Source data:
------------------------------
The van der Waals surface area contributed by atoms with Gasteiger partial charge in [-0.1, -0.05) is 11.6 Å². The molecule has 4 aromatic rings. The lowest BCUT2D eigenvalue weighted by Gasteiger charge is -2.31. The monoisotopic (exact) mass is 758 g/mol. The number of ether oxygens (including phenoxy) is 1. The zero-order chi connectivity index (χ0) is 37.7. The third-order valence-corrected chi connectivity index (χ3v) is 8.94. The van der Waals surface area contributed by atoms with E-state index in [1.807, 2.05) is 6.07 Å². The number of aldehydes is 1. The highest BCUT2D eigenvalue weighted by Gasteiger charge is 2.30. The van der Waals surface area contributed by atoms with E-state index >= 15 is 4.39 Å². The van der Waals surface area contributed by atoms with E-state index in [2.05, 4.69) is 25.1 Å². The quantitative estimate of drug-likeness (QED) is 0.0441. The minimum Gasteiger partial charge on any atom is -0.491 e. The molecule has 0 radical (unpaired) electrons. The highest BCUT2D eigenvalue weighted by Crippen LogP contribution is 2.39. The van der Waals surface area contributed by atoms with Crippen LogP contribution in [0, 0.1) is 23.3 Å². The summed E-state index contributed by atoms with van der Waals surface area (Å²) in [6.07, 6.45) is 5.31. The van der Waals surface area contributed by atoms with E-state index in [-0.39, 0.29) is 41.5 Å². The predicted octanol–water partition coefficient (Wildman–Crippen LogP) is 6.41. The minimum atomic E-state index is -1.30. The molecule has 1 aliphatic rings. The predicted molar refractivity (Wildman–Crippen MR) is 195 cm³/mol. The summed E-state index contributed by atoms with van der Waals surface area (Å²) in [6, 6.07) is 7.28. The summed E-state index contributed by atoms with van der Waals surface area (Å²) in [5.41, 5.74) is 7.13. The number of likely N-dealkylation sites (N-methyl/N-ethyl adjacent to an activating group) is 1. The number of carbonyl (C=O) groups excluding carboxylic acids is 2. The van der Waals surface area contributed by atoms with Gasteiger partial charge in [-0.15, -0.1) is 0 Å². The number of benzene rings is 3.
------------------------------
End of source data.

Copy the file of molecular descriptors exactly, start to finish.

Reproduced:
The van der Waals surface area contributed by atoms with Gasteiger partial charge in [-0.1, -0.05) is 11.6 Å². The molecule has 4 aromatic rings. The lowest BCUT2D eigenvalue weighted by Gasteiger charge is -2.31. The monoisotopic (exact) mass is 758 g/mol. The number of ether oxygens (including phenoxy) is 1. The zero-order chi connectivity index (χ0) is 37.7. The third-order valence-corrected chi connectivity index (χ3v) is 8.94. The van der Waals surface area contributed by atoms with E-state index in [1.807, 2.05) is 6.07 Å². The number of aldehydes is 1. The highest BCUT2D eigenvalue weighted by Gasteiger charge is 2.30. The van der Waals surface area contributed by atoms with E-state index >= 15 is 4.39 Å². The van der Waals surface area contributed by atoms with E-state index in [2.05, 4.69) is 25.1 Å². The quantitative estimate of drug-likeness (QED) is 0.0441. The minimum Gasteiger partial charge on any atom is -0.491 e. The molecule has 0 radical (unpaired) electrons. The highest BCUT2D eigenvalue weighted by Crippen LogP contribution is 2.39. The van der Waals surface area contributed by atoms with Crippen LogP contribution in [0, 0.1) is 23.3 Å². The summed E-state index contributed by atoms with van der Waals surface area (Å²) in [6.07, 6.45) is 5.31. The van der Waals surface area contributed by atoms with E-state index in [-0.39, 0.29) is 41.5 Å². The predicted octanol–water partition coefficient (Wildman–Crippen LogP) is 6.41. The minimum atomic E-state index is -1.30. The molecule has 1 aliphatic rings. The predicted molar refractivity (Wildman–Crippen MR) is 195 cm³/mol. The summed E-state index contributed by atoms with van der Waals surface area (Å²) in [6, 6.07) is 7.28. The summed E-state index contributed by atoms with van der Waals surface area (Å²) in [5.41, 5.74) is 7.13. The number of likely N-dealkylation sites (N-methyl/N-ethyl adjacent to an activating group) is 1. The number of carbonyl (C=O) groups excluding carboxylic acids is 2. The van der Waals surface area contributed by atoms with Gasteiger partial charge in [-0.15, -0.1) is 0 Å². The number of benzene rings is 3.